In Hear This, A.V. Club writers sing the praises of songs they know well. This week, we’re talking about songs we’ve discovered via TV shows.
Nashville started out as one of the most promising pilots of the fall 2012 TV season. It was billed as a women-led drama about the country music industry, focusing on established star Rayna Jaymes (Connie Britton) fighting off young upstart Juliette Barnes (Hayden Panettiere). But the show took many wild turns (paternity mysteries, under-the-table political dealings, drug addiction) even before the first season was over; now in its third season, Nashville can be so soapy it would make the cast of Dynasty do a collective eyeroll. Which is not to say that it’s not entertaining, even now when our hero Deacon is as sick as Greta Garbo in Camille, and dastardly Jeff Fordham still looks like he’s about to tie Layla to a railroad track, despite his attempts to redeem himself. But Nashville’s main draw, which no other show has, is its music.
Legendary musician and producer T Bone Burnett (and husband of Nashville creator Callie Khouri) was the show’s first “executive music producer,” which led to an amazing first-run selection of songs. Burnett dropped out in season two to work on other projects, but by that point, Nashville’s songwriting community, as well as the entire country industry, knew that getting a song on the show was immediate and valuable exposure (which could also possibly wind up on iTunes the next day). The show has since released several albums, some by season, some broken down by individual performer. I find Claire Bowen’s ethereal vocals a bit floaty, although she sounds more grounded when she’s effectively paired with her on-again, off-again on-screen paramour Sam Palladio. Jonathan Jackson, who writes some of his own songs, offers the world the emo country star it didn’t know it needed. The characters of Rayna Jaymes, Deacon Claybourne (Charles Esten), Will Lexington (Chris Carmack) et al. crank out catchy country hits that sound more radio-friendly than most tracks you’d hear on stations like US 99.5.
But it’s Hayden Panettiere who has been the show’s revelation from the beginning. Her Juliette Barnes started out as country music’s answer to Katy Perry, singing about “Boys And Buses” and loudly proclaiming “I’m A Girl” (like this was news). As Juliette tapped more into her feelings about her trailer-park upbringing and hanging out with actual songwriters like Deacon and Avery, she started crafting songs (fictionally, I realize) that showed that she had more to offer than pop-tart talents. Her Deacon duet “Undermine,” the first song to highlight this, kicked off a line of amazing Panettiere performances. One of my favorites on the second album from season one—“We Are Water”—barely appeared on the show, as Juliette just tossed off a few lines while songwriting in her living room.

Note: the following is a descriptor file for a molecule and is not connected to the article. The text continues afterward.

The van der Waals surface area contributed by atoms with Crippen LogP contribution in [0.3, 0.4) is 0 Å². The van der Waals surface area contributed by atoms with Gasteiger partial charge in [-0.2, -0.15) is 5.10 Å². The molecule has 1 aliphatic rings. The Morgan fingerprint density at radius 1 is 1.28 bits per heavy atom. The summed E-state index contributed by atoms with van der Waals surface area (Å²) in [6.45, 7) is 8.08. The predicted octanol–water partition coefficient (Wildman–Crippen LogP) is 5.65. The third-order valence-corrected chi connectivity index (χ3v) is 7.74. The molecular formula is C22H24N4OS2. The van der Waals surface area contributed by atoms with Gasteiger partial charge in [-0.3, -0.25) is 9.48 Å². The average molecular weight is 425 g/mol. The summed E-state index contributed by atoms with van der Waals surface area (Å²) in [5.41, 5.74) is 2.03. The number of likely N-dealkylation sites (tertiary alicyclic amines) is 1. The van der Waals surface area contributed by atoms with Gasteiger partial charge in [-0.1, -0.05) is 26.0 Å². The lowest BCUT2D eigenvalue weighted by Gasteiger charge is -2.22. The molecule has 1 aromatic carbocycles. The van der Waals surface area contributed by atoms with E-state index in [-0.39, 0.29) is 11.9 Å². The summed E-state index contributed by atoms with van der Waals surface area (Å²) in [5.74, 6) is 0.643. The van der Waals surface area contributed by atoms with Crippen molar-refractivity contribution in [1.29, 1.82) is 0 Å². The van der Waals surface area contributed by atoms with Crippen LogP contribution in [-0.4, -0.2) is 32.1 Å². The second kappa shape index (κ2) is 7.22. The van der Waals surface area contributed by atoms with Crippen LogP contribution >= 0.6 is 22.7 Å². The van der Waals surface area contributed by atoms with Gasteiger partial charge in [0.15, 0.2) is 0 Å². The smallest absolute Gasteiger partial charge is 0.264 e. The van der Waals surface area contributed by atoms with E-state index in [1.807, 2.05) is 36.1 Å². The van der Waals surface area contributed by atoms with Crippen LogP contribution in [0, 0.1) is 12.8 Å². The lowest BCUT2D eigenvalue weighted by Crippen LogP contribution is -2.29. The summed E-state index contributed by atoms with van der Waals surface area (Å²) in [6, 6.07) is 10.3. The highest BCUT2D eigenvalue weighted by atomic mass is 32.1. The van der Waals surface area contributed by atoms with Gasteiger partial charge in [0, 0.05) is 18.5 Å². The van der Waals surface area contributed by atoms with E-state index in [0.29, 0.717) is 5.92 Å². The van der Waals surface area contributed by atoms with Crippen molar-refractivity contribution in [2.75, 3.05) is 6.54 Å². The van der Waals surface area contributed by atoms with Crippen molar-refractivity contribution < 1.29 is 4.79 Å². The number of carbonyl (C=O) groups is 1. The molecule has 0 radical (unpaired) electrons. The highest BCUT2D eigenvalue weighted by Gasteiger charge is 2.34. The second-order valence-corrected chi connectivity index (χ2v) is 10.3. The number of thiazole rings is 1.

But if I have to point to Panettiere’s peak so far (and I’m sure there will be more, although her real-life pregnancy has led to her diminished presence on the show this season), it would have to be her season-one ender, “Nothing In This World Will Ever Break My Heart Again.”
By the end of season one, Nashville had gone full-on soap, so the finale had just about everything you could throw into the mix: a marriage proposal, a cliffhanger car crash, a long-sober character falling off the wagon. Juliette spends the episode attending her junkie mother’s funeral, after she has sacrificed herself in a murder-suicide to save her daughter’s career, somehow. To deal with her grief, Juliette turns to Avery to help her write a song to perform at a place where, despite her arena status, she’s never played: the low-key but legendary Nashville venue The Bluebird. I don’t know exactly what about the song makes it country—it even has a string section—but Panettiere completely sells it as the distraught and abandoned young Juliette prays for a strength she does not have, but fervently hopes to find. I’m not saying Nashville offers musical revelations like this one every single week, but there are enough of them to make this show immensely more valuable than its careening storylines would indicate.